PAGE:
I blame my mother-in-law, Amelia. If she hadn’t been visiting us when my husband Greg staggered into the kitchen with his clothes torn and gently smouldering, announcing he’d finally got the time machine to work, no-one would have suggested throwing a dinner party to celebrate, and the worst night of my life might still be the sixth-form disco when I was carted off on a stretcher after hyperventilating during a slow dance with Dave Harrison.
On the night of the dinner party, Amelia and I were in the kitchen peeling prawns when Greg poked his head round the door and announced the guests had arrived. I followed him into the living room.
Oscar Wilde was standing on the hearthrug, reading from the copy of The Importance of Being Earnest I’d left on the mantelpiece for him to sign. In his other hand he held a lit cigar, which he was waving about for dramatic emphasis. Mrs Beeton, Amelia’s guest, was perched on the edge of Greg’s favourite armchair, surreptitiously running a finger over the top of the lamp table to inspect for dust. Reclining on the sofa was a young man in a gold-edged toga. He was dipping his hand into the potpourri bowl on the coffee table and popping handfuls of its contents into his mouth.
‘Your guest?’ I whispered, elbowing Greg in the ribs.
‘And he would be?’
There was a choking sound from the sofa, and several pieces of damp pot-pourri arced across the room and landed on the hearthrug, narrowly missing Oscar’s shoes.
Caligula jumped up, shouting obscenities in Latin, and tossed the pot-pourri bowl over his shoulder, decapitating the shepherd girl figurine Amelia gave us last Christmas. As the old adage goes, every cloud has a silver lining.
Amelia chose that moment to make her entrance. ‘Bonsoir, bonsoir,’ she beamed, lifting her kaftan and giving a little curtsey. ‘I am so enchantée to meet you all.’ Greg says his mother has been peppering her speech with French phrases ever since she took a Cordon Bleu cookery course in the seventies.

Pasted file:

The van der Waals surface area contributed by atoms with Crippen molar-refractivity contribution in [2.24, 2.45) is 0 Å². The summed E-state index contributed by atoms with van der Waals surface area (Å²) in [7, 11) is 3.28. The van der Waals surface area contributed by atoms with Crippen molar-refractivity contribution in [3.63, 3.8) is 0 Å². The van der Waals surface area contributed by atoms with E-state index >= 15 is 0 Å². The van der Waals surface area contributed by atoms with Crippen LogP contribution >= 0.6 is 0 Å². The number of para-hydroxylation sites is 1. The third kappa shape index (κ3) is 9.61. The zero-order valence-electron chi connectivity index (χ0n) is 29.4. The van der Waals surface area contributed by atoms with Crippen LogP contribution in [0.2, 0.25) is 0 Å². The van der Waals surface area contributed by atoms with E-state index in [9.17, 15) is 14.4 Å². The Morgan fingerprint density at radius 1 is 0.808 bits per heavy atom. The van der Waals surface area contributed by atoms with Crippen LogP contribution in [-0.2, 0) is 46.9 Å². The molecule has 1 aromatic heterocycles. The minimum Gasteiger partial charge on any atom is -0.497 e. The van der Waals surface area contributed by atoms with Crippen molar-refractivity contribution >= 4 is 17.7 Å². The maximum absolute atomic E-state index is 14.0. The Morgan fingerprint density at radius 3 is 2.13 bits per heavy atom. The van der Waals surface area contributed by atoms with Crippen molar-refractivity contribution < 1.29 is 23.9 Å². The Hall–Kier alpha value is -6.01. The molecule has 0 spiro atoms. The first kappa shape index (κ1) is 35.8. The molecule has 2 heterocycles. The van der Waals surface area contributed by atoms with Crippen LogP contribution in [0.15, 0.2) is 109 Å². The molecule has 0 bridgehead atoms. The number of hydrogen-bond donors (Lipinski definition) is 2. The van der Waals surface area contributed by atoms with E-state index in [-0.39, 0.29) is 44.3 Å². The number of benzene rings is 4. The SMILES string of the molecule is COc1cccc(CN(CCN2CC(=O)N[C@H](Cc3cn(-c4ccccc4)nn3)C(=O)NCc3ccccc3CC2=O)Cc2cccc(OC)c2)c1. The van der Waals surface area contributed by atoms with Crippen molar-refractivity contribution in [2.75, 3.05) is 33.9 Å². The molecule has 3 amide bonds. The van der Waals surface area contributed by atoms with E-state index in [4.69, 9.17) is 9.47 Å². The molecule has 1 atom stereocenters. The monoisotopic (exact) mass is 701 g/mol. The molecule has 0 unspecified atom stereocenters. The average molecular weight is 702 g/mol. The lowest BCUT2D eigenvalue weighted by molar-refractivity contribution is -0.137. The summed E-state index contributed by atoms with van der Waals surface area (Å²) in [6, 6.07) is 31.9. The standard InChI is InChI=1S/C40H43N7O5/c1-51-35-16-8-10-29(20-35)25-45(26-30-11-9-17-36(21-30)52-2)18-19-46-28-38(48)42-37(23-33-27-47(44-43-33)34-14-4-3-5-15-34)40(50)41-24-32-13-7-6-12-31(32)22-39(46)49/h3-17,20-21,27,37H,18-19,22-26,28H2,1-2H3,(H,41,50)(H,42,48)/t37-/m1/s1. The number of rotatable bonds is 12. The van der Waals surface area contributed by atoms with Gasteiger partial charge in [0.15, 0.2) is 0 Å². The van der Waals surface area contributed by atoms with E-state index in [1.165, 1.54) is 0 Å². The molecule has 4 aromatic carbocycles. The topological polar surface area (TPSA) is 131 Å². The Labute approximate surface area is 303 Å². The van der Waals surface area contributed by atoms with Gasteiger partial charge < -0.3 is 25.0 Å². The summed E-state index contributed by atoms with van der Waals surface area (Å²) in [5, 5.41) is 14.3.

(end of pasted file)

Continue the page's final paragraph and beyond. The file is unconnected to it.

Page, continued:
Amelia ushered us into the dining room, and to our places at the table, where a glass of white wine and a serving of prawn cocktail were waiting for each of us.
Caligula sniffed the wine and held his prawn cocktail glass up to the light. He slammed both glasses down in front of Greg.
‘I’ve got my own. Those are yours,’ Greg explained, returning the glasses.
Caligula shoved them back.
‘I think he wants you to taste them,’ said Amelia.
‘Whatever for?’ asked Greg.
‘Maybe after ingesting some of your dried flowers earlier, he thinks you’re trying to poison him,’ suggested Oscar.
‘Look -’ began Greg, but he stopped short when he caught sight of the expression on Caligula’s face. He took a sip of Caligula’s wine and ate a spoonful of prawns from his glass. ‘Yummy,’ he said, smiling broadly and rubbing his stomach as if talking to a toddler.
For the next minute and a half Caligula didn’t take his eyes off Greg. At last he took the prawn cocktail glass by the stem and tossed back the prawns in a single gulp. He did the same with the wine. He wiped his mouth on the edge of the tablecloth and gave a satisfied belch.
The main course was another of Amelia’s spécialités.
‘What is this?’ asked Mrs Beeton, suspiciously.
‘Chicken korma,’ said Amelia, proudly. ‘It’s very à la mode.’
‘And this on the side?’
‘Is it supposed to be that colour?’
‘That’s how it comes out of the jar.’
‘I see,’ said Mrs Beeton, her voice dripping with condescension. She prodded at the chicken listlessly, and then put a piece in her mouth and winced. ‘It has a rather … unusual consistency.’
‘Consistency is overrated,’ said Wilde. ‘I’ve always considered it to be the last refuge of the unimaginative.’
What wit. Oscar and I laughed like drains. I don’t think anyone else can have heard him.
Caligula must have decided we weren’t trying to poison him after all, because he polished off the chicken korma with aplomb, and motioned to Greg to top up his wine glass. He then leant across the table, took the pencil from behind Greg’s ear, and started drawing something on his paper napkin.
When he’d finished he gave it to Amelia.
‘And what has our budding Da Vinci drawn?’ asked Oscar.